In the coming years, electric vehicles will become commonplace and as soon as they reach parity on pricing with equivalent combustion-powered cars, they will take over as the automotive norm. For now though, there is still a huge novelty attached to vehicles that move around using nothing but electricity.
That’s why we decided to dedicate an entire episode of the TV show to this intriguing but important sector of the car industry. Perhaps you are one of the thousands of Australians coming around to the idea, maybe you need a little more convincing, you may even be one of the staunch opponents.
Either way, we wanted to showcase the EV status quo and everything the zero-emissions transport world has to offer, from the inconvenient challenges through to the clear advantages from the present and into the future.
The Jaguar I-Pace story was actually recycled footage and captured long before WhichCar TV was even a twinkle in someone’s eye, back in the middle of 2018 at the model’s international launch in Portugal.
Read next: Jaguar I-Pace launch review
The most memorable thing about this particular launch is that Jaguar didn’t really deviate from the formula of any other SUV introduction despite its unorthodox battery electric drivetrain. There was a road loop, an off-road section including a water crossing, and even some track time.
And not once did we have to pull up to a stranger’s house and ask to borrow a power socket, nor was there a portable generator truck following us around.
If you don’t see that as a vote of confidence in the I-Pace’s ability and trustworthiness then you’re a tougher audience than us. As it happened, the Jag didn’t miss a beat all day.
The drive day concluded at the incredible Portimao racing circuit (or Algarve International Circuit) where we were allowed to push Jaguar’s first EV as hard as we liked. The brakes stank, the tyres complained, and the cooling systems radiated heat like a campfire and but we didn’t see one example limp off into the pits for attention.
While the launch was a resounding success from our perspective, ironically it was hosted at a circuit which can be regarded in one way as a rather embarrassing failure – until now. Following completion and FIA homologation in 2008, there were high hopes it would host a round of the Formula 1 Grand Prix, but persistent financial difficulties from both the owners and Portugal’s economy have so far prevented those ambitions becoming a reality.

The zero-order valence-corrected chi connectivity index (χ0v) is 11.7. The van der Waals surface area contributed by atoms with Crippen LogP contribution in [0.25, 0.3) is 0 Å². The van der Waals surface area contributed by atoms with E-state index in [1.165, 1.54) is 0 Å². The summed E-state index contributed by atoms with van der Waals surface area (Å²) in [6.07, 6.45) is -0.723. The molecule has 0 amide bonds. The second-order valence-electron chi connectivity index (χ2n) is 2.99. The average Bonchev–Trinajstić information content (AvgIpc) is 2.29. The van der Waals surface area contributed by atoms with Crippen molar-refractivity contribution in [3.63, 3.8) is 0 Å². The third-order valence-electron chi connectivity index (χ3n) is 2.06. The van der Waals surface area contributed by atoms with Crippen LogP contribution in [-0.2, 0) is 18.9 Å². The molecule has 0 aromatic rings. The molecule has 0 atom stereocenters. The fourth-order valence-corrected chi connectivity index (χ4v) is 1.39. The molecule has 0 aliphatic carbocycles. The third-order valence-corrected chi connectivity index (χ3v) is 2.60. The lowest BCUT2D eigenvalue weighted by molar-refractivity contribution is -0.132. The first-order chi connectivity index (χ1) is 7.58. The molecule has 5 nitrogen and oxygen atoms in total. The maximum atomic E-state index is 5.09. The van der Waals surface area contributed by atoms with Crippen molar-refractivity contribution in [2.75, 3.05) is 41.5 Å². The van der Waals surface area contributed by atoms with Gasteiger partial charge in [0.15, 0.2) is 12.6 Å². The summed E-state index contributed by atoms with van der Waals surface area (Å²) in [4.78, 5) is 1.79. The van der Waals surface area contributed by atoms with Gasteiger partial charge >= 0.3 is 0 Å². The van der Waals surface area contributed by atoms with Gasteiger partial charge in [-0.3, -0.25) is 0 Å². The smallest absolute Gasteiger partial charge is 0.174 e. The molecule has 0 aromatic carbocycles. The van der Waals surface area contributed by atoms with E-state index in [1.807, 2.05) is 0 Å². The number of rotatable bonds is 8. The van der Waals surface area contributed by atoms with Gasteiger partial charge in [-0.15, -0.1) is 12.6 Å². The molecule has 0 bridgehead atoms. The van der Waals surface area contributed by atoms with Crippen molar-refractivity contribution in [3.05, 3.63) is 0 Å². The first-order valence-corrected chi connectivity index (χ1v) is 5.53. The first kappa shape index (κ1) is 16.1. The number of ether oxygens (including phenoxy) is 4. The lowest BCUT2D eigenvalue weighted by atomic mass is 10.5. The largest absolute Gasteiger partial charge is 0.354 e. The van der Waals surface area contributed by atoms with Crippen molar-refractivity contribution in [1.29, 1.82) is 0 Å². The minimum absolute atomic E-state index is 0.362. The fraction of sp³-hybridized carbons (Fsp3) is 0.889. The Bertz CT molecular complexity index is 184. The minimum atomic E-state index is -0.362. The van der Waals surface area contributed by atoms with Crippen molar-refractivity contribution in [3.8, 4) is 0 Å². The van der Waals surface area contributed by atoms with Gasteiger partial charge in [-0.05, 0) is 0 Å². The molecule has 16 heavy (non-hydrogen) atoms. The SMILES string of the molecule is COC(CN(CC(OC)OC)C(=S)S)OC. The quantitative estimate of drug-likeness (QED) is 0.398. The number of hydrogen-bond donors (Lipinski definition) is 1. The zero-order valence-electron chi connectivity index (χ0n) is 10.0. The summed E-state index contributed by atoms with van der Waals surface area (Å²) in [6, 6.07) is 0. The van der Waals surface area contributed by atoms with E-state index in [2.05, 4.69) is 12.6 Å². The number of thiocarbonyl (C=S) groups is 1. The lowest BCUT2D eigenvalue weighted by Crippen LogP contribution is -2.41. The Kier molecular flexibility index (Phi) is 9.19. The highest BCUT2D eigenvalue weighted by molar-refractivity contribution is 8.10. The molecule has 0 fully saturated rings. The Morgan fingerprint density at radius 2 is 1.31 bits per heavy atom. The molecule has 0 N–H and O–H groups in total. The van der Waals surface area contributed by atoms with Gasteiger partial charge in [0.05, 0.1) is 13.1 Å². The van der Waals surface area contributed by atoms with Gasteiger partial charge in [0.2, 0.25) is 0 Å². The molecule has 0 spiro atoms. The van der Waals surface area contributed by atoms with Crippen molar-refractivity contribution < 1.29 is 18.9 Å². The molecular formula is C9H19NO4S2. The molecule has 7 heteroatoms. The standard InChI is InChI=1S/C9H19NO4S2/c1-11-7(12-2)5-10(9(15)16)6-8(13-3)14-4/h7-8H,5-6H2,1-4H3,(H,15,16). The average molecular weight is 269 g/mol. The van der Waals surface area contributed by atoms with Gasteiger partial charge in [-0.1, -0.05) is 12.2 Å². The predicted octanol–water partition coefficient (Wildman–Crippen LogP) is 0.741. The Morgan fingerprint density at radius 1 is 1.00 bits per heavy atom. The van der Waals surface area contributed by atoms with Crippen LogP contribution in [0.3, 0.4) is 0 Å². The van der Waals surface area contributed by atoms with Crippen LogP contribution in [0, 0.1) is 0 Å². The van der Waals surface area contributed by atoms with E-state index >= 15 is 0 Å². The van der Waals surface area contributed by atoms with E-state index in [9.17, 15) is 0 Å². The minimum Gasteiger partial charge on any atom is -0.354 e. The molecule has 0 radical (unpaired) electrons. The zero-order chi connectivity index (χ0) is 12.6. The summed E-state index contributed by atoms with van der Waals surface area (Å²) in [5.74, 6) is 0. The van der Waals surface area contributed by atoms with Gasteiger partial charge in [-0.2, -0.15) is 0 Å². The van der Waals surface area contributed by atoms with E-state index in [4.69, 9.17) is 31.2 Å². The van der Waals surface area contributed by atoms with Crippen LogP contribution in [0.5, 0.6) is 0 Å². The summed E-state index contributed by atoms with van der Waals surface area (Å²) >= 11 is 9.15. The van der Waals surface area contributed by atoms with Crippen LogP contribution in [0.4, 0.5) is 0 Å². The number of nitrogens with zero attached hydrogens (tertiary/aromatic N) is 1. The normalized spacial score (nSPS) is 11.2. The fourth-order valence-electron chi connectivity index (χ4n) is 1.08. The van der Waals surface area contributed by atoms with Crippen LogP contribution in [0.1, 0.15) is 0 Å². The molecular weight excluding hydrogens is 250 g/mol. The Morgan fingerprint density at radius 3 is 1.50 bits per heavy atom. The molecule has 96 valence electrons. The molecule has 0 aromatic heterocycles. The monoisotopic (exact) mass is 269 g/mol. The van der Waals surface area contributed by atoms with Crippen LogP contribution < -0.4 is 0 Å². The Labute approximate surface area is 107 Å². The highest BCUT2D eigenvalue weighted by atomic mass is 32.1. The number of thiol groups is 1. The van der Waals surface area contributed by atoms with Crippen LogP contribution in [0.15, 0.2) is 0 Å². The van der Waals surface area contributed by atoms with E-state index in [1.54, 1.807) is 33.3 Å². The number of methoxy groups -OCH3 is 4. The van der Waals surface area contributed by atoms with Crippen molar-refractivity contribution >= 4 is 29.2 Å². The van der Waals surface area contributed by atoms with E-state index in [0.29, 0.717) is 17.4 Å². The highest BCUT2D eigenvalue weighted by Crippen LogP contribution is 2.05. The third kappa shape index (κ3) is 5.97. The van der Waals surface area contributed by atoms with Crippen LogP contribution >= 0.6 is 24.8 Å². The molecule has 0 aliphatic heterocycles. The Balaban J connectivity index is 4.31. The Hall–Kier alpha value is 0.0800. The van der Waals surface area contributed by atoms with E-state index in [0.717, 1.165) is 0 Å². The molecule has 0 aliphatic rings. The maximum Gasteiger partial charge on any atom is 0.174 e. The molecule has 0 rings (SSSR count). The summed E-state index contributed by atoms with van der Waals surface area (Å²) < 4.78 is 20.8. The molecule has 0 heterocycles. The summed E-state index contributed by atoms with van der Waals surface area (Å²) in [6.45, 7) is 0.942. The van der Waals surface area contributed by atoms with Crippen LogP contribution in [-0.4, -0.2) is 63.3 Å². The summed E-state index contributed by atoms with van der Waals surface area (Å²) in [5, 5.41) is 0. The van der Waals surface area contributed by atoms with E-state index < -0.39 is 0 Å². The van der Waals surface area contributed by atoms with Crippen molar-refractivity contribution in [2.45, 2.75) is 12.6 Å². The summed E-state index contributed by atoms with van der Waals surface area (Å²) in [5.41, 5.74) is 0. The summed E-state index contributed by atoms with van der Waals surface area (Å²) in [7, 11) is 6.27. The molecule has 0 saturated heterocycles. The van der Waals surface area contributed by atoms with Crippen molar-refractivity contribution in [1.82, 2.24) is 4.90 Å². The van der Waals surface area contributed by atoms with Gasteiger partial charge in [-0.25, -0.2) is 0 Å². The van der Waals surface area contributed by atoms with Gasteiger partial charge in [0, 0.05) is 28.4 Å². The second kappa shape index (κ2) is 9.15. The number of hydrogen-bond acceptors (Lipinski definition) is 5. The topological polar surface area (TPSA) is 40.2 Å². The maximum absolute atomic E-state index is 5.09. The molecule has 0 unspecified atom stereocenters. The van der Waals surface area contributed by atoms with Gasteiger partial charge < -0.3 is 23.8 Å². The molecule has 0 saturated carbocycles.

However, the track will finally realise its dream this year – despite the COVID-19 crisis nearly putting plans on hiatus once more – when the Algarve International Circuit will finally host the Portuguese Grand Prix.
While the German premium brands were squabbling about who would be the first to bring an electric SUV to market first, the Jaguar beat them all to the line and, two years later we got our hands on another pivotal production EV.
Hyundai’s Nexo is the first ADR compliant hydrogen fuel cell powered vehicle on Australian roads and WhichCar was the first publication allowed to drive it. There are only 20 in the country but this significant model marks an important milestone in the evolution of EVs.
Rather than carrying around a big heavy battery like the I-Pace and all its rivals, the Nexo has an onboard supply of hydrogen that it feeds into a fuel-cell along with oxygen from the atmosphere, generating its own electricity as it needs it.
We’re not allowed to tell you exactly what it’s like to drive just yet, but what we can say is that standing next to the Nexo for three minutes to top up its gas tanks is a far more inviting proposition than sitting in a café for 20 minutes to charge an EV.
We’ll also go so far as to say, it drives a lot like any other electric SUV available in today’s market and not entirely dissimilar to a petrol powered model. That’s why you’ll be seeing a lot more about EV’s, hydrogen ‘FCEVs’ and hybrids at WhichCar.